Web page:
So here we are, the end of the first arc. A team book where the disjointed New York super youth band together to save the city they love from a gang war. Writer Michel Fiffe and artists Amilcar Pinna and Nolan Woodard have tried to prove that these kids were not ready for the burden they took on but are slowly learning to be accountable. It’s an idea that could have supported a great book but All-New Ultimates has had a difficult time delivering on that premise. Issue #6 tries to finally get the cart back behind the horse and wrap an arc that has been difficult from the start to mixed results.
By this point readers should expect that the story will focus on taking all the various plot threads introduced thus far and be able to make a near-acceptable resolution that moves the series into its next phase. Unfortunately, issue #6 just seems to widdle down into what we have expected from the previous five issues. Fiffe’s long-game is suffering from overlapping subplots and character arcs as well as a swarm of seemingly irrelevant characters who pop into panels as a reminder that they are there. This issue reintroduces us to the three factions (the Ultimates, the Serpent Skulls, and the NYPD) and finally has them square off.
This issue sets itself apart from the pattern of issues preceding it. Perhaps the art had an opportunity to really try and blow us away (those panels of Cloak are still the best) but it’s probably that Fiffe’s revealing his hand. Since issue #1, this book has struggled to figure out what it wants to be. Half the issues seem to yearn for something akin to a John Hughes film, reaching for a cinematic style defined by delinquency and popculture fluff merged with real world problems and attitudes. The other half, and this includes issue #6, strive for good ole’ comic book fun: punching bad guys and blowing shit up.
For art, it seems Pinna’s best stuff is when projectile-based powers get used and this issue features a ton of it. There is so much action happening in one little church and the panels properly convey the confusion of the three groups swarming in on one another. Yet, these panels also become confusing themselves for the reader to understand. Like so many of the issues before this, the line of action gets confusing and it is an unnecessary turn off when you can’t make out the space a panel is portraying. No matter how the reader turns the page, many panels make almost no sense. Sometimes even basic directions of up and down become confusing and/or indecipherable. Even if these panels magically work when a reader turns the book, the oversight on letting that interrupt the reading and enjoyment of the issue is a problem. Unfortunately it is a problem that is frequent in this series.
Throughout All-New Ultimates readers are asked to care about Lana’s former-boyfriend Poey despite his characterization being a slight step above a piece of furniture in his appearances. For fear of sounding harsh, I will state that the issue starts and ends with Lana coming to terms with finally having a moment to grieve and let out anger, (boy is she angry), about Poey’s obligatory death. Granted, walking in on his dead body only to have hers be puppeted by Diamondback for nefarious purposes would do that to anyone (like you do), so Lana’s reaction to that is completely reasonable. But did she, or any of the readers, really care about him that much? That so much of the dramatic momentum of the book hinges on a death of a character that never really stood out really robs this story of a lot of its punch.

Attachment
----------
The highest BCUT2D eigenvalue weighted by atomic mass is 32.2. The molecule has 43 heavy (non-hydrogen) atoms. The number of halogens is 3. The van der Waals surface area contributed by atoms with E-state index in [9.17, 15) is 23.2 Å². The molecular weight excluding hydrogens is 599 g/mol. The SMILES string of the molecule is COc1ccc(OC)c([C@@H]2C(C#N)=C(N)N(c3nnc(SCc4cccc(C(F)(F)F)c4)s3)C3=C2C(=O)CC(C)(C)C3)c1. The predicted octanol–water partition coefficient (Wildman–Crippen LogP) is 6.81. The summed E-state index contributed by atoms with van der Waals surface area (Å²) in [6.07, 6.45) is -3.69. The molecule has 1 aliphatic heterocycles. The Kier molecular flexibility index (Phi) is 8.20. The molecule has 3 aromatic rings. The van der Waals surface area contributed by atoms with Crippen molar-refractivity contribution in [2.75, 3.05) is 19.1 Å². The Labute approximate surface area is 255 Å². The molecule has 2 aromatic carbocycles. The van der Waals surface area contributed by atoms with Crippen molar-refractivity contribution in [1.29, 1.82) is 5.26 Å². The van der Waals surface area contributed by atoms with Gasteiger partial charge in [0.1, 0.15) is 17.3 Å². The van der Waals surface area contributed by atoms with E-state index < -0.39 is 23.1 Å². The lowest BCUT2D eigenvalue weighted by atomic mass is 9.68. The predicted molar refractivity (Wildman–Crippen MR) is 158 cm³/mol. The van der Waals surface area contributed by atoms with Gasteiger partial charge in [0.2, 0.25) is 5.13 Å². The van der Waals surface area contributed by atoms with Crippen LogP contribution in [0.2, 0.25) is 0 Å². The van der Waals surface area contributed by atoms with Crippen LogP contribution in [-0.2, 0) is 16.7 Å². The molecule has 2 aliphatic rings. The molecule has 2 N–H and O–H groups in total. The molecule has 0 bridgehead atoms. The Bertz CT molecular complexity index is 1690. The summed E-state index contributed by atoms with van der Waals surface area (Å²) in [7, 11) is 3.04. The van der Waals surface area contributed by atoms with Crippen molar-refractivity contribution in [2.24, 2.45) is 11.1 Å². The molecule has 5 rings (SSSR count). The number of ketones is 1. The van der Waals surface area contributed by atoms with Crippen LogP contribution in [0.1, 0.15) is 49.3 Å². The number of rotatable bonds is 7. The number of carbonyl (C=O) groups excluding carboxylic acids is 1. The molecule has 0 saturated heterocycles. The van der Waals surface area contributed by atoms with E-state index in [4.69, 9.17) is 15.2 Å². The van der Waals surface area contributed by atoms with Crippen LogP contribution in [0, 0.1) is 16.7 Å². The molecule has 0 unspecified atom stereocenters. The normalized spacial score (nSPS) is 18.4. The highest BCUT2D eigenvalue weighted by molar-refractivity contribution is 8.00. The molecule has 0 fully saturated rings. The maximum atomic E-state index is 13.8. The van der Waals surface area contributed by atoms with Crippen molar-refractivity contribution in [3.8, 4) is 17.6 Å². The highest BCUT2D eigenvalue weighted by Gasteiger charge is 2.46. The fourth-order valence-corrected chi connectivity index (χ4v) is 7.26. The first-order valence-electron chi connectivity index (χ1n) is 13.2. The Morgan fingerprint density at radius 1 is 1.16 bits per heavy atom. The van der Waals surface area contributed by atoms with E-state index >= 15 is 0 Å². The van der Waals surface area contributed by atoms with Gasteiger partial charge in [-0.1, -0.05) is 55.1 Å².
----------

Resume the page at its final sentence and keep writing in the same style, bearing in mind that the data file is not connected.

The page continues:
Fiffe delivers so many loose ends throughout this issue that it’s actually a wonder how the arc can be wrapping up, but based on current solicits, it is. We have Terry Schreck still clamoring around the NYC Westside sewer system looking like Gollum and Bart Rozum trying to sweat out his addiction in a rehab center on 185th. No storyteller would simply drop panels of characters toward the end of an arc without an intentional purpose to bring them back, so it’s reasonable to assume this is not the last we have heard of them; but one place Fiffe wraps up nicely is the gang war.
Bombshell’s explosive tantrum resulted in the destruction of the secret base/church of the new Ultimates and a fleeing/division of the Serpent Skulls. Crossbones is seen bleeding out in the sewers and the police are quick to write off the efforts of the super teens and settle with their gift-wrapped vigilante, the Scourge, a character we still know nothing about other than that he kills people and has a skull mask (that is decidedly not on fire). At the very least, we have a rapport building between the Ultimates and the police which could spiral into something a bit like what we expect when we read a book taking place in Gotham. This could give us some very fresh and original stories for Miles, Jessica, Kitty, Cloak, Dagger, and Lana.
These six issues waded into deep water and after some gasps for air and a few flailing issues, this sixth issue of All-New Ultimates has finally shrugged off the floatation devices and made an attempt at going at it alone. Unhindered by events in Ultimate FF or Miles Morales: Ultimate Spider-Man, this book definitely beats to its own drum. Regardless of whether or not your mind is made up on the series, Fiffe and Pinna have these six bungling into a new adventure next month and with the all-out gang war waning to a close, perhaps we can get some truly solid character moments coming up. As always, my fingers are crossed.
The best readers can hope for from All-New Ultimates is a new story arc that takes the characters in a different direction. Issue #6 features action and fights with little subtext but plenty of bang.